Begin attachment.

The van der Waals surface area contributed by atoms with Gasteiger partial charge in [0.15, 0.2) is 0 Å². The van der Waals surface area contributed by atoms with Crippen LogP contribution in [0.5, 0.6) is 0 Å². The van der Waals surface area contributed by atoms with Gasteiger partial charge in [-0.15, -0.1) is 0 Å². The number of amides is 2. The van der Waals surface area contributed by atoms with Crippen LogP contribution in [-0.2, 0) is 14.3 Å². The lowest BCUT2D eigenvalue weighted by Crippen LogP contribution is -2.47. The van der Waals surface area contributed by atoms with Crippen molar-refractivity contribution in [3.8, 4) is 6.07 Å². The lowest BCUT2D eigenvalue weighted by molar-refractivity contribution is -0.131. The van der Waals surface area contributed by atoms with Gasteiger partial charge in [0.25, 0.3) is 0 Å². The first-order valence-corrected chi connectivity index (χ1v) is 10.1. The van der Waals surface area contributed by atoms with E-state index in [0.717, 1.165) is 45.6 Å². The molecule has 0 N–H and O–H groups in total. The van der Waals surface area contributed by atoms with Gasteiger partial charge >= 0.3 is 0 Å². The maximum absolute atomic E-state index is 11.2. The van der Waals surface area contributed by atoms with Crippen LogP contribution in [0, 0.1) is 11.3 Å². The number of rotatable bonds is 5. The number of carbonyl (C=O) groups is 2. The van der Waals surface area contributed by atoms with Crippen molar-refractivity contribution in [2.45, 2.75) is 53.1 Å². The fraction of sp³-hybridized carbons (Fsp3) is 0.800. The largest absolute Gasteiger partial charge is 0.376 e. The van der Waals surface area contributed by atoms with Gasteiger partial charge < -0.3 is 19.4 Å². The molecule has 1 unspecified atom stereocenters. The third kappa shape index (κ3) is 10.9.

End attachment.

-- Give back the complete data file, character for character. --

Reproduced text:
The van der Waals surface area contributed by atoms with Gasteiger partial charge in [0.15, 0.2) is 0 Å². The van der Waals surface area contributed by atoms with Crippen LogP contribution in [0.5, 0.6) is 0 Å². The van der Waals surface area contributed by atoms with Gasteiger partial charge in [-0.15, -0.1) is 0 Å². The number of amides is 2. The van der Waals surface area contributed by atoms with Crippen LogP contribution in [-0.2, 0) is 14.3 Å². The lowest BCUT2D eigenvalue weighted by Crippen LogP contribution is -2.47. The van der Waals surface area contributed by atoms with Crippen molar-refractivity contribution in [3.8, 4) is 6.07 Å². The lowest BCUT2D eigenvalue weighted by molar-refractivity contribution is -0.131. The van der Waals surface area contributed by atoms with Gasteiger partial charge in [0.25, 0.3) is 0 Å². The first-order valence-corrected chi connectivity index (χ1v) is 10.1. The van der Waals surface area contributed by atoms with E-state index in [0.717, 1.165) is 45.6 Å². The molecule has 0 N–H and O–H groups in total. The van der Waals surface area contributed by atoms with Gasteiger partial charge >= 0.3 is 0 Å². The maximum absolute atomic E-state index is 11.2. The van der Waals surface area contributed by atoms with Crippen LogP contribution in [0, 0.1) is 11.3 Å². The number of rotatable bonds is 5. The number of carbonyl (C=O) groups is 2. The van der Waals surface area contributed by atoms with Crippen molar-refractivity contribution in [2.45, 2.75) is 53.1 Å². The fraction of sp³-hybridized carbons (Fsp3) is 0.800. The largest absolute Gasteiger partial charge is 0.376 e. The van der Waals surface area contributed by atoms with Gasteiger partial charge < -0.3 is 19.4 Å². The molecule has 1 unspecified atom stereocenters. The third kappa shape index (κ3) is 10.9.